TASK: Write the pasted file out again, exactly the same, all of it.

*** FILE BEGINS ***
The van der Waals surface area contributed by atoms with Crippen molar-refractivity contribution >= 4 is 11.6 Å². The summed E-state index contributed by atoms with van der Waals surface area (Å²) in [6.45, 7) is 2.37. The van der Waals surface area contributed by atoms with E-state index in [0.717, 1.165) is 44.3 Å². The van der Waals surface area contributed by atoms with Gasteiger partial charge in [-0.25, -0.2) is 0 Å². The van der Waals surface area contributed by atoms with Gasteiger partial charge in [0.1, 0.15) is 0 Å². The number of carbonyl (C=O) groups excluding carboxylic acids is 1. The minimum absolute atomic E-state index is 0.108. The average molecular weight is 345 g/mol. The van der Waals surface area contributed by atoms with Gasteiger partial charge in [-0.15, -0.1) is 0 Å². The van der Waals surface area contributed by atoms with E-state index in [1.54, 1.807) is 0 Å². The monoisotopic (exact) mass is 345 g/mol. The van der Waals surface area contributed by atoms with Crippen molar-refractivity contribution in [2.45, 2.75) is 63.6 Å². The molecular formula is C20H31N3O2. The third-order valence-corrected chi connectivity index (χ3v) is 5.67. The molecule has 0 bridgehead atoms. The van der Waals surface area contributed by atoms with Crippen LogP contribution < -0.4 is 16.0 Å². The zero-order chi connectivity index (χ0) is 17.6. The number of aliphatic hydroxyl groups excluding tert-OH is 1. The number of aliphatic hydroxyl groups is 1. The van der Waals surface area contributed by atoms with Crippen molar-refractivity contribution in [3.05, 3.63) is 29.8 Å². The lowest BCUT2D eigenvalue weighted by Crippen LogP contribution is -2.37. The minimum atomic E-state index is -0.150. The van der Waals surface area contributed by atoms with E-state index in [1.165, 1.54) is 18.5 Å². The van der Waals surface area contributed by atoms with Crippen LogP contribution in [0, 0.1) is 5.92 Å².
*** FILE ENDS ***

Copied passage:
The van der Waals surface area contributed by atoms with Crippen molar-refractivity contribution >= 4 is 11.6 Å². The summed E-state index contributed by atoms with van der Waals surface area (Å²) in [6.45, 7) is 2.37. The van der Waals surface area contributed by atoms with E-state index in [0.717, 1.165) is 44.3 Å². The van der Waals surface area contributed by atoms with Gasteiger partial charge in [-0.25, -0.2) is 0 Å². The van der Waals surface area contributed by atoms with Gasteiger partial charge in [0.1, 0.15) is 0 Å². The number of carbonyl (C=O) groups excluding carboxylic acids is 1. The minimum absolute atomic E-state index is 0.108. The average molecular weight is 345 g/mol. The van der Waals surface area contributed by atoms with Gasteiger partial charge in [-0.15, -0.1) is 0 Å². The van der Waals surface area contributed by atoms with E-state index in [1.54, 1.807) is 0 Å². The monoisotopic (exact) mass is 345 g/mol. The van der Waals surface area contributed by atoms with Crippen molar-refractivity contribution in [2.45, 2.75) is 63.6 Å². The molecular formula is C20H31N3O2. The third-order valence-corrected chi connectivity index (χ3v) is 5.67. The molecule has 0 bridgehead atoms. The van der Waals surface area contributed by atoms with Crippen LogP contribution < -0.4 is 16.0 Å². The zero-order chi connectivity index (χ0) is 17.6. The number of aliphatic hydroxyl groups excluding tert-OH is 1. The number of aliphatic hydroxyl groups is 1. The van der Waals surface area contributed by atoms with Crippen molar-refractivity contribution in [3.05, 3.63) is 29.8 Å². The lowest BCUT2D eigenvalue weighted by Crippen LogP contribution is -2.37. The minimum atomic E-state index is -0.150. The van der Waals surface area contributed by atoms with E-state index in [1.165, 1.54) is 18.5 Å². The van der Waals surface area contributed by atoms with Crippen LogP contribution in [0, 0.1) is 5.92 Å².